By Alicia Wanek
Rolando Blackman knows personally the value of education. When he came to the U.S. at the age of eight from his native Panama, he spoke little of the language, and for three years he went to school two to three hours before the first bell sounded to meet with teachers who were committed to helping him learn to read and to catch up to his peers. “I am an immigrant, and I understand what it takes to be fruitful and successful in this country,” he says. A strong education set him up to be very successful indeed.
You likely know of his success on the court. In his 13-year NBA career (eleven with the Dallas Mavericks), he scored 17,623 points and had over 3000 rebounds. He has been named an All-American, a U.S. Olympian, and an NBA All-Star. Rolando is one of only two players in Dallas Mavericks history to have his jersey number retired. The time he spent in Brooklyn at the famed Ditmas Park – now renamed Rolando Blackman Park – and his own athletic prowess prepared him well to play basketball. It’s his own professionalism, character and dedication to service that have made him an even bigger presence off the court.
The day we met Rolando he was preparing to read a book – in his native Spanish – to a group of preschoolers in an urban child development center. “I enjoy the wonderment of learning on their faces and introducing them to new words and ideas… it gets their minds going.” It is one way he is giving back to the Dallas community he now calls home through an organization called Educational First Steps (EFS). EFS partners with preschools to ensure the children are getting more than babysitting, to ensure that teachers are prepared to take advantage of this critical time in a child’s life to give them a good foundation for learning. “Early education gives children the opportunity to establish that ‘pier and beam’ base, to set the foundation of understanding,” Rolando says.
Having seen the benefits of good teachers in his own life, he believes educators are among some of our greatest resources. “For me, it’s just as important as being a heart surgeon,” he states. “It’s a huge responsibility.” Rolando stresses the importance of having qualified teachers committed to helping students see their future and the steps they need to take to get there. He also believes teachers can help set children up for future success by instilling social values and the importance of how they present themselves. “They are establishing guiding principles for the future person that child will grow up to be,” he says.
Rolando likely didn’t see as a young child that in his own future he would make such a huge impact across the world. He has traveled all over Africa as a Goodwill Global Ambassador to the Office of Drugs and Crime for the United Nations, where his focus is on human trafficking and child soldiering. He has helped to establish a school in Senegal. He has served as an ambassador for the NBA Generations for Peace and the NBA Cares Program. As Vice President of the National Basketball Players’ Association, he served as the voice for Team Up to encourage youth volunteerism. Special Olympics and Big Brothers/Big Sisters have benefited from his support as well. And the list goes on. “I believe it’s always important to help with the process you want to see,” Rolando explains.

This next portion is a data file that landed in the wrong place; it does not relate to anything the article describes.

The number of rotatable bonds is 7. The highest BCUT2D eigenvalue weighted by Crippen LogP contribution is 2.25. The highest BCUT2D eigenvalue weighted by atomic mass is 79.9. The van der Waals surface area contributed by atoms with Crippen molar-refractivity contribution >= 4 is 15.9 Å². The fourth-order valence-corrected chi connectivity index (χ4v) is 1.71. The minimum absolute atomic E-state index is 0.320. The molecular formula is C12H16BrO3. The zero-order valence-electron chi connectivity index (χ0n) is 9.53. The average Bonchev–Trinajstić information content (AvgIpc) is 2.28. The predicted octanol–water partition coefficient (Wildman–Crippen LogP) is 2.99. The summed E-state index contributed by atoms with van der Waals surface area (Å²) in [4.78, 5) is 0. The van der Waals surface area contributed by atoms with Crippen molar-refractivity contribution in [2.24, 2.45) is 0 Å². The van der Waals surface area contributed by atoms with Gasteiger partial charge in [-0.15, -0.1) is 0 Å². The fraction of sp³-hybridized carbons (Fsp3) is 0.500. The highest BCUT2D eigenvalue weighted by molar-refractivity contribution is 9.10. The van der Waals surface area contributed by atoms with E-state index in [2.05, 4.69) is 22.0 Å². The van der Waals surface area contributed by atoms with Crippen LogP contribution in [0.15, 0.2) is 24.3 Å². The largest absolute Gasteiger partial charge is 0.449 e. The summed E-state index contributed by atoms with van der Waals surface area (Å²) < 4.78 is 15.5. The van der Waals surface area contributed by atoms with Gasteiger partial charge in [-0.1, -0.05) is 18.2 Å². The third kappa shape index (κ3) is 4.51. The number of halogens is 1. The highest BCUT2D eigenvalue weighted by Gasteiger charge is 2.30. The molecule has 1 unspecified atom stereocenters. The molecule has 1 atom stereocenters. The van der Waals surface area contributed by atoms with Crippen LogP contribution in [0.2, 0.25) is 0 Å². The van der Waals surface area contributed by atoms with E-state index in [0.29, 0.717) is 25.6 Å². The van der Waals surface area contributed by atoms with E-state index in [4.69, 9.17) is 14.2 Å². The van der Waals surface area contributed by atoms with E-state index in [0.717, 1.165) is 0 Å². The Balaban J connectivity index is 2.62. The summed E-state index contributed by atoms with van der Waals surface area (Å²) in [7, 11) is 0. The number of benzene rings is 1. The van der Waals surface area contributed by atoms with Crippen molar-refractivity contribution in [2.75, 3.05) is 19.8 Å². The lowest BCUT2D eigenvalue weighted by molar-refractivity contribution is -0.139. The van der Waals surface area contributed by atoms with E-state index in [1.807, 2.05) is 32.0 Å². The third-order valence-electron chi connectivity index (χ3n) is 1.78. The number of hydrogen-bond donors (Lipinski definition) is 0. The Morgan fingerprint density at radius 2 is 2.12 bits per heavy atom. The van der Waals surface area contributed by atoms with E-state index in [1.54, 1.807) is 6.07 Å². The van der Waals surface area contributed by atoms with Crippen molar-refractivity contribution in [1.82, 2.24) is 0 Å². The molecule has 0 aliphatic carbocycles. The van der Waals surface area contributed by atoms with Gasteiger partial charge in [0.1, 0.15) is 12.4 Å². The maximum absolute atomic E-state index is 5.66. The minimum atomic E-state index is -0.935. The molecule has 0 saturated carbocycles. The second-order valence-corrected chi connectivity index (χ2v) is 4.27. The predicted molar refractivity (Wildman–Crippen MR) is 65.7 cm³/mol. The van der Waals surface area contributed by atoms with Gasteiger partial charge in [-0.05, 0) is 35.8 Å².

Through all his travels, including when he was an assistant coach for the German and later the Turkish National Teams, what he says he’s been struck by is how education sets people up to be part of society. He’s been able to see our commonalities no matter where we live. “Regardless of race or whether you are rich or poor, we all need to know and understand basic principles,” Rolando says. “A teacher can do that.”
Of course, he loves staying close to home in Dallas and serving as part of the Mavericks organization. In his current position with the team, he helps with corporate relations and foundation work, interacts with season ticket-holders, oversees in-game services, and, naturally, engages in community relations. He appreciates spending time with his four grown children, Valerie, Brittany, Briana, and Vernell and his two young children, six-year-old Gabriel and three-year-old Mirei.
“Dallas is a fantastic place for me and my family… I love the camaraderie with the people of this city,” he says. And we are lucky to have this all-star legendary player and generous philanthropist in our midst.
For his dedication to promoting education, character building and his commitment to his community, we present Rolando Blackman with our Very Inspiring Parent award.
Educational First Steps
Educational First Steps (EFS) is “growing the future” for at-risk children by planting the seeds of high-quality early childhood education. EFS partners with 93 daycare centers in at-risk neighborhoods, carrying out a results-driven program for becoming nationally accredited preschools, at no cost to the centers, teachers or parents. These centers progress from daycares providing little more than babysitting to nationally accredited early education centers that become anchors in their neighborhoods while preparing more children for school and life success. About 6,000 at-risk children ages birth to 5 years old are receiving quality early education because of EFS’ investment.
Their One Childhood One Chance luncheon on November 13 will feature Rolando along with moderator Brad Sham, the Voice of the Dallas Cowboys. For more information visit www.educationalfirststeps.org.
Our Very Inspiring Parent (VIP) Award honors the everyday, and not-so-everyday, heroes in our midst. Those whose tenacity, integrity and courage inspire others to exemplify the same character and put their families and community first, in spite of the challenges life has thrown at them. For complete details or to nominate visit goodLIFEfamilymag.com or email Tricia@goodlifefamilymag.com.